International SketchCrawl #31 Sydney, Australia – Royal Botanic Gardens
April 16, 2011
16 April 2011, 12.30pm. A very quick sketch of a tree which was intended to be part of the background for a more interesting one. Black biro with black watercolour pencil for the tonal contrast and watercolour pencil for the vegetation. Rain overtook me, but I’d like to come back sometime to re-do it, probably after examining the photo to select compositional elements. Some of the lawns at this time of year in this weather have enormously attractive bright yellow-green patches of lawn, contrasting with areas of brick red of bark pieces used around the trees.
1.30pm, Tropical Centre. At Wendy Shortland’s Bookbinding & Sketching workshop, we made ‘credit card’ papers, ideal for covering book boards, and discussed colour plans and tonal contrast, culminating in a sketching session inside the Tropical Centre, the undercover glass pyramid and ‘arc’ for the cultivation of tropical and sub-tropical plants. Here’s a photo of how it looked in finer weather some weeks ago.
In the afternoon, we joined sketchers from the general public who came to the gardens for the Great Garden Sketchabout, as part of the Royal Botanic Garden’s Autumn of the Arts program during March and April, as well as participants in the 31st International SketchCrawl who’d been busy at The Rocks and the Opera House earlier. With a dozen or more present, we fairly had the Tropical Centre to ourselves, given the rain, allowing us more freedom than usual in parking ourselves along the narrow pathways and staircases inside. I was expecting more moisture and water inside, but apart from regular drops from on high in the wettest, tropical section where all the orchids were in flower, it was drier inside than out. With tonal contrast and colour uppermost after the morning’s workshop, I tackled a Cattleya maxima in a pot. The location photos were dismal in terms of capturing colour, but useful in terms of describing the pot. I often take photos of my sketched subjects so I can remember the content not captured on-site. The sketch is really a location one for a more refined portrait of the orchid at another time. The key for me was to include the stems of the plant, not just the pretty flowers. Obviously water droplets from on high affected the watercolour pencil work but I managed to move away from careful pencil foundation and worked in biro instead. I was expecting a lot of moisture, heat and humidity to affect the paper, but that was not to be.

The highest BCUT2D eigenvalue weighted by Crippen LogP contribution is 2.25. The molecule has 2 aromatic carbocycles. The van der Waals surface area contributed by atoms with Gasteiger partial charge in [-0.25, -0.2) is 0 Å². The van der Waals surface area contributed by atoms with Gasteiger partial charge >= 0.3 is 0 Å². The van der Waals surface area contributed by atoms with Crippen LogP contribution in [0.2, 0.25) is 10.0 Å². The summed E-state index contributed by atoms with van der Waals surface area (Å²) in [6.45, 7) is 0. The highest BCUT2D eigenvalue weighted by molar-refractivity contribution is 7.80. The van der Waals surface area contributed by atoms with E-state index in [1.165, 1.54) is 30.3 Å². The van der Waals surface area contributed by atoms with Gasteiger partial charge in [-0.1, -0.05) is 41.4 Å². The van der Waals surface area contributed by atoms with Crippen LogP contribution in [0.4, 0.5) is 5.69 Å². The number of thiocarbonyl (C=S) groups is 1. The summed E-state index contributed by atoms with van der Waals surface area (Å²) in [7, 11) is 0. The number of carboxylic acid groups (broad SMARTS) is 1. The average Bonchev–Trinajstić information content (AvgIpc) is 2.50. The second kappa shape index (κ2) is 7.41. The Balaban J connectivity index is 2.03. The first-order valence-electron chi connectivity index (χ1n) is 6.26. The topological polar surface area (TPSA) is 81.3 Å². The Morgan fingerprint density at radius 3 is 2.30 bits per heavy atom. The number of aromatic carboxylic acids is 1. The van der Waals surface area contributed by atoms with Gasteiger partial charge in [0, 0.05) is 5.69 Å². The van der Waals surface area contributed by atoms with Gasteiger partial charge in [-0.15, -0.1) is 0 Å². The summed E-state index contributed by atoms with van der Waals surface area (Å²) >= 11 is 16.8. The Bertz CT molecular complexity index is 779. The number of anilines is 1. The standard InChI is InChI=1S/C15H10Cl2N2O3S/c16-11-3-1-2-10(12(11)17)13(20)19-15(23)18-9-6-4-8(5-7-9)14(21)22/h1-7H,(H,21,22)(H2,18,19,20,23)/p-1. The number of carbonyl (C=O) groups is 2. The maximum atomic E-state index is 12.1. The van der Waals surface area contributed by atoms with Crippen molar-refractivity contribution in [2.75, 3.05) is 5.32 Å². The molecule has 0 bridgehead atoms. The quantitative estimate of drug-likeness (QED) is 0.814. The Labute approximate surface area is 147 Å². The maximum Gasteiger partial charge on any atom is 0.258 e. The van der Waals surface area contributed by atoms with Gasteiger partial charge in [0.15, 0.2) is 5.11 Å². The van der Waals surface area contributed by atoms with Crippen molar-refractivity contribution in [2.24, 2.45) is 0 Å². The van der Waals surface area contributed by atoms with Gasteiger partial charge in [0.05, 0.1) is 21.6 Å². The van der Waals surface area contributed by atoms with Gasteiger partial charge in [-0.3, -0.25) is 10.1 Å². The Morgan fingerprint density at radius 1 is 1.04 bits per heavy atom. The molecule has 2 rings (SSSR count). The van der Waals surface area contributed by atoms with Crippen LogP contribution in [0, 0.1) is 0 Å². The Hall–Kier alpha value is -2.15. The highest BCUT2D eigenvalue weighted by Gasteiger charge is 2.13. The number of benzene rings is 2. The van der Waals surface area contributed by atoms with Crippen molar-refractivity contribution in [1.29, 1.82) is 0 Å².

2.30pm. Tropical Centre, Australian section. Colleagues were busy with pitcher plants in the Tropical Montane section, but I found a leafy plant in the Australian section instead. The 3B and 6B pencils seemed to produce no darks at all, perhaps because the paper got wet earlier, so the pencil became greys and biro the blacks. I was a seated model for a colleague at the time, so I’ve learned what it’s like to both sketch and be sketched at the same time. I ended up going well past the ‘impression’ stage to something overworked by my own standards, but I’m reaching out for the more ‘painterly’. It’s interesting to go ‘too far’. The next thing is to work within a defined rectangle or square.
3pm. Lion Gate Lodge. I’ve discovered three new delights in the Garden today: the Friend’s Terrace, with the interesting facade of the original Herbarium nearby, the Tropical Centre and the Lion Gate Lodge. This was an opportunity for me to see a watercolour painter at work. Sitting in a chair, with paints on a table and huge variety of brushes, is a long way from the dashed-off sketching I’ve been used to! This was an opportunity, more importantly, to toast our Workshop leader and the Botanic Gardens organiser, to look back on the splendid previous six Saturdays, as well as look ahead to a scintillating exhibition by our experts and potentially future SketchAbout meetings at different times of the year, perhaps one every season.